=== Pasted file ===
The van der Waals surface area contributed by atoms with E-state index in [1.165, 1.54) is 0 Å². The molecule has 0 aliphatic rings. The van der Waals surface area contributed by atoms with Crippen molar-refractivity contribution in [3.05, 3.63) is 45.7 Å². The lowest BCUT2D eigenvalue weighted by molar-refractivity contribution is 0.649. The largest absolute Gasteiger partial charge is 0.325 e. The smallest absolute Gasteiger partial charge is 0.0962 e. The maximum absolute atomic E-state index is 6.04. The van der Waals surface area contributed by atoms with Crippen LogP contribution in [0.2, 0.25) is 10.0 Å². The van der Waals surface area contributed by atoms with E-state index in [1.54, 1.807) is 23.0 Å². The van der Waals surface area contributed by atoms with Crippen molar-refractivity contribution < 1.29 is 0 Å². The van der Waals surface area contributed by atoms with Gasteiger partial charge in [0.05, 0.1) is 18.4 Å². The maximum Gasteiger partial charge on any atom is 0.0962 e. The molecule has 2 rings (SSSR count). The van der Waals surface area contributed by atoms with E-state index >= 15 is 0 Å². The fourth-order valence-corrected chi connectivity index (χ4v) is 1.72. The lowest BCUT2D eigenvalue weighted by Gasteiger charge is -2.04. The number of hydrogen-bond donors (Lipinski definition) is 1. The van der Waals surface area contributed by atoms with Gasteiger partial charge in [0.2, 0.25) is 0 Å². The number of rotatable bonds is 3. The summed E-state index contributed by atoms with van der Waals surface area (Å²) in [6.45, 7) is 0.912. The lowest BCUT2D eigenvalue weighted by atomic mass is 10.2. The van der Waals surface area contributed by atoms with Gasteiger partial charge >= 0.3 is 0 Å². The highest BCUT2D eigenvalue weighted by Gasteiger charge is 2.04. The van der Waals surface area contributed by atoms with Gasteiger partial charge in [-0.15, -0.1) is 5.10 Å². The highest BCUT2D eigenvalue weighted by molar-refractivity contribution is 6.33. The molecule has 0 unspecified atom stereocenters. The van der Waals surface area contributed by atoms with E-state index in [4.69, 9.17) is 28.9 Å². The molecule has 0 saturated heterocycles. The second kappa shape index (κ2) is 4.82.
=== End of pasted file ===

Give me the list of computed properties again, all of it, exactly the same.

The van der Waals surface area contributed by atoms with E-state index in [1.165, 1.54) is 0 Å². The molecule has 0 aliphatic rings. The van der Waals surface area contributed by atoms with Crippen molar-refractivity contribution in [3.05, 3.63) is 45.7 Å². The lowest BCUT2D eigenvalue weighted by molar-refractivity contribution is 0.649. The largest absolute Gasteiger partial charge is 0.325 e. The smallest absolute Gasteiger partial charge is 0.0962 e. The maximum absolute atomic E-state index is 6.04. The van der Waals surface area contributed by atoms with Crippen LogP contribution in [0.2, 0.25) is 10.0 Å². The van der Waals surface area contributed by atoms with E-state index in [1.54, 1.807) is 23.0 Å². The van der Waals surface area contributed by atoms with Crippen molar-refractivity contribution < 1.29 is 0 Å². The van der Waals surface area contributed by atoms with Gasteiger partial charge in [0.05, 0.1) is 18.4 Å². The maximum Gasteiger partial charge on any atom is 0.0962 e. The molecule has 2 rings (SSSR count). The van der Waals surface area contributed by atoms with E-state index >= 15 is 0 Å². The fourth-order valence-corrected chi connectivity index (χ4v) is 1.72. The lowest BCUT2D eigenvalue weighted by Gasteiger charge is -2.04. The number of hydrogen-bond donors (Lipinski definition) is 1. The van der Waals surface area contributed by atoms with Gasteiger partial charge in [0.2, 0.25) is 0 Å². The number of rotatable bonds is 3. The summed E-state index contributed by atoms with van der Waals surface area (Å²) in [6.45, 7) is 0.912. The lowest BCUT2D eigenvalue weighted by atomic mass is 10.2. The van der Waals surface area contributed by atoms with Gasteiger partial charge >= 0.3 is 0 Å². The highest BCUT2D eigenvalue weighted by Gasteiger charge is 2.04. The van der Waals surface area contributed by atoms with Gasteiger partial charge in [-0.15, -0.1) is 5.10 Å². The highest BCUT2D eigenvalue weighted by molar-refractivity contribution is 6.33. The molecule has 0 unspecified atom stereocenters. The van der Waals surface area contributed by atoms with E-state index in [4.69, 9.17) is 28.9 Å². The molecule has 0 saturated heterocycles. The second kappa shape index (κ2) is 4.82.